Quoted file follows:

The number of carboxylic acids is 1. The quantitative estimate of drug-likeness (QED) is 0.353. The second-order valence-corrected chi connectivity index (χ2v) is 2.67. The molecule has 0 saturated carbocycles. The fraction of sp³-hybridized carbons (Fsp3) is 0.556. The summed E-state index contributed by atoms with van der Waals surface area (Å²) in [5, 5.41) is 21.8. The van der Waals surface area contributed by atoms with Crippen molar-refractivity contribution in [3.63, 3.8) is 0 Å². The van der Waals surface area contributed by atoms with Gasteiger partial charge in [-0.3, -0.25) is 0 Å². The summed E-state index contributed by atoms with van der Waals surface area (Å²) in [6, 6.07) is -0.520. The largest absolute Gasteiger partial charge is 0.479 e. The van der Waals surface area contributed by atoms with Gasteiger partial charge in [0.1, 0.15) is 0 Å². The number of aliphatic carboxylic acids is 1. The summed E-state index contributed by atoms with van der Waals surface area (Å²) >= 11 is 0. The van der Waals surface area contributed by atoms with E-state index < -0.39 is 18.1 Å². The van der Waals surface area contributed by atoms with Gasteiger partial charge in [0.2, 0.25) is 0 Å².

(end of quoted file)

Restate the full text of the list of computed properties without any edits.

The number of carboxylic acids is 1. The quantitative estimate of drug-likeness (QED) is 0.353. The second-order valence-corrected chi connectivity index (χ2v) is 2.67. The molecule has 0 saturated carbocycles. The fraction of sp³-hybridized carbons (Fsp3) is 0.556. The summed E-state index contributed by atoms with van der Waals surface area (Å²) in [5, 5.41) is 21.8. The van der Waals surface area contributed by atoms with Crippen molar-refractivity contribution in [3.63, 3.8) is 0 Å². The van der Waals surface area contributed by atoms with Gasteiger partial charge in [-0.3, -0.25) is 0 Å². The summed E-state index contributed by atoms with van der Waals surface area (Å²) in [6, 6.07) is -0.520. The largest absolute Gasteiger partial charge is 0.479 e. The van der Waals surface area contributed by atoms with Gasteiger partial charge in [0.1, 0.15) is 0 Å². The number of aliphatic carboxylic acids is 1. The summed E-state index contributed by atoms with van der Waals surface area (Å²) >= 11 is 0. The van der Waals surface area contributed by atoms with E-state index < -0.39 is 18.1 Å². The van der Waals surface area contributed by atoms with Gasteiger partial charge in [0.2, 0.25) is 0 Å².